On December 15, 2015, Jarrett visited psychiatrist Jennifer Brandstetter, M.D., for depression. (Tr. 1620.) She reported things were “not going well” and described helplessness and poor sleep. (Id.) She indicated she would spend entire days in bed and expressed high levels of anger. (Id.) Upon examination, Jarrett had a distressed affect and depressed mood. (Tr. 1623.) She denied any auditory or visual hallucinations and her memory and attention were intact. (Tr. 1623.) Her insight and judgment were fair. (Id.) She had passive, but not active, suicidal ideation. (Tr. 1624.) Dr. Brandstetter increased Jarrett's medication dosages and referred her to therapy. (Id.)

         Jarrett returned to Dr. Brandstetter on February 2, 2016. (Tr. 1796.) She indicated she was sleeping better and no longer had suicidal ideation. (Id.) She continued to have anger and low motivation. (Id.) Dr. Brandstetter observed Jarrett appeared calmer, despite being under stress. (Id.) On examination, Jarrett made fair eye contact, had a linear thought process, and intact attention and memory. (Tr. 1800.) She denied any suicidal ideation or hallucinations, but her mood was depressed. (Id.) Dr. Brandstetter concluded Jarrett had made some improvement because she no longer endorsed passive suicidal ideation. (Tr. 1801.)

         Jarrett saw Dr. Brandstetter again on April 12, 2016, reporting worsening anxiety and mood. (Tr. 1602.) On examination, Jarrett was tearful, with a depressed mood. (Tr. 1606.) She denied any hallucinations or suicidal ideation and her memory and attention were intact. (Id.) Dr. Brandstetter adjusted Jarrett's medications and referred her to therapy. (Id.)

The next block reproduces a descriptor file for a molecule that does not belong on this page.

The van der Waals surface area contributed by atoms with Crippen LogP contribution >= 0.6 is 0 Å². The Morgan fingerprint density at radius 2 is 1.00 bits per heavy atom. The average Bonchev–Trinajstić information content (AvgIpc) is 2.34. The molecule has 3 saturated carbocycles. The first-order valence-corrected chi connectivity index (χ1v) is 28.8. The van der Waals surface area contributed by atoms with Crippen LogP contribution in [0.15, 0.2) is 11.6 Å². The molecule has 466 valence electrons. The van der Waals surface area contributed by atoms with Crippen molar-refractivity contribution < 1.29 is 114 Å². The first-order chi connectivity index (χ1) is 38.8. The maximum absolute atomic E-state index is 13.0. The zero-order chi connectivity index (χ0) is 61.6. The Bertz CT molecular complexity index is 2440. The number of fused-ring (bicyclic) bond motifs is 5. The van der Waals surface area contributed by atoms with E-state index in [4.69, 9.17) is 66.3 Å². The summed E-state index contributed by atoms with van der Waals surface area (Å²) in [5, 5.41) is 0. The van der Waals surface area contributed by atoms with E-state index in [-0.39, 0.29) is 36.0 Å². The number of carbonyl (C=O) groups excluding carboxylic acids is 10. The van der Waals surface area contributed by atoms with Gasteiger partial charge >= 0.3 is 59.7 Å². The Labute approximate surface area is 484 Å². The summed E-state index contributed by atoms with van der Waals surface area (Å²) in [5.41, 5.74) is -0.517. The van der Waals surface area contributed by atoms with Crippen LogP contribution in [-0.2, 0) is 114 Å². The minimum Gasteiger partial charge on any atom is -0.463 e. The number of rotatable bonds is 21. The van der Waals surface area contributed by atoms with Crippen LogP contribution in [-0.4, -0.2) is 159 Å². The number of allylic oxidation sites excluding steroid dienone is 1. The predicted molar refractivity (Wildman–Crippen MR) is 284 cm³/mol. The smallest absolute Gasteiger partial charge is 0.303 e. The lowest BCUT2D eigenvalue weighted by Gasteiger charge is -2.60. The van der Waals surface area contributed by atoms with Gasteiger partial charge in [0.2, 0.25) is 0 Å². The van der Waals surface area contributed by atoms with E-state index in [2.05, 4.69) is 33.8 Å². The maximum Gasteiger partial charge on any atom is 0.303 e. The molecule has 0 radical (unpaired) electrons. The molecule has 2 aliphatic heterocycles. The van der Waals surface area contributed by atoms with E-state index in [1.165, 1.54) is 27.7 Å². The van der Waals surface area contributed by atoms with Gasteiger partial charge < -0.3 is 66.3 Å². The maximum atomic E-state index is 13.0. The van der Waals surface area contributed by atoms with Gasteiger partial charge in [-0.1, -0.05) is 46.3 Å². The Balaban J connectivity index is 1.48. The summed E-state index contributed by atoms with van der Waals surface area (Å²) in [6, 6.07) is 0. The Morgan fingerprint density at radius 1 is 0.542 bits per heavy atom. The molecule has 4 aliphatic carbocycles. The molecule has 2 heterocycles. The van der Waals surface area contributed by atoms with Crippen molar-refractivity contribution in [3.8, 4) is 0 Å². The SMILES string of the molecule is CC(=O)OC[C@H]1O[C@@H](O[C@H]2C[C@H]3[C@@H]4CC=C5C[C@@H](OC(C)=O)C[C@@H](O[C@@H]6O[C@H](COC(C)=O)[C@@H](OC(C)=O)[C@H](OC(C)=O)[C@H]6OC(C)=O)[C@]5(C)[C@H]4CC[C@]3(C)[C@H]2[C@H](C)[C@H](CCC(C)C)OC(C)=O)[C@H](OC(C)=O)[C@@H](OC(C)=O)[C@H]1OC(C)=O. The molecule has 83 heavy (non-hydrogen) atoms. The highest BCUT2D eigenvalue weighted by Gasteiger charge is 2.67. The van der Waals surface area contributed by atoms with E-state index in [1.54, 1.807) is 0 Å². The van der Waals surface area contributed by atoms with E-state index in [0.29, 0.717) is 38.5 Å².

On May 27, 2016, Jarrett visited Dr. Brandstetter, reporting she had stopped taking one of her medications, and since restarting this medication, she felt better. (Tr. 1594.) She described frustration with her husband and “dark thoughts” when angered. (Id.) On examination, Jarrett displayed improved eye contact, but a depressed mood. (Tr. 1597.) She had no suicidal ideation or hallucinations, and her attention and memory were intact. (Id.) Her insight and judgment were fair. (Id.) Dr. Brandstetter adjusted Jarrett's medications. (Tr. 1600.)

         On June 21, 2016, Jarrett indicated she “didn't notice much change” from her medication adjustment. (Tr. 1777.) She reported increased pain because she was doing more around the house. (Id.) On examination, Jarrett's eye contact was improved and her attention and memory were intact. (Tr. 1780.) She denied suicidal ideation and hallucinations, but she reported she was “just existing.” (Id.)

         Jarrett reported increased panic attacks on July 19, 2016. (Tr. 1770.) She described poor sleep and irritability. (Id.) She admitted she had not followed up with a therapist, but expressed interest in a chronic pain rehabilitation program. (Id.) On examination, Jarrett had “decent” eye contact, no suicidal ideation, and a linear thought process. (Tr. 1773.) Her memory and attention were intact and her insight and judgment were fair. (Id.) Jarrett denied any improvement in symptoms so Dr. Brandstetter adjusted her medications again. (Tr. 1775-1776.)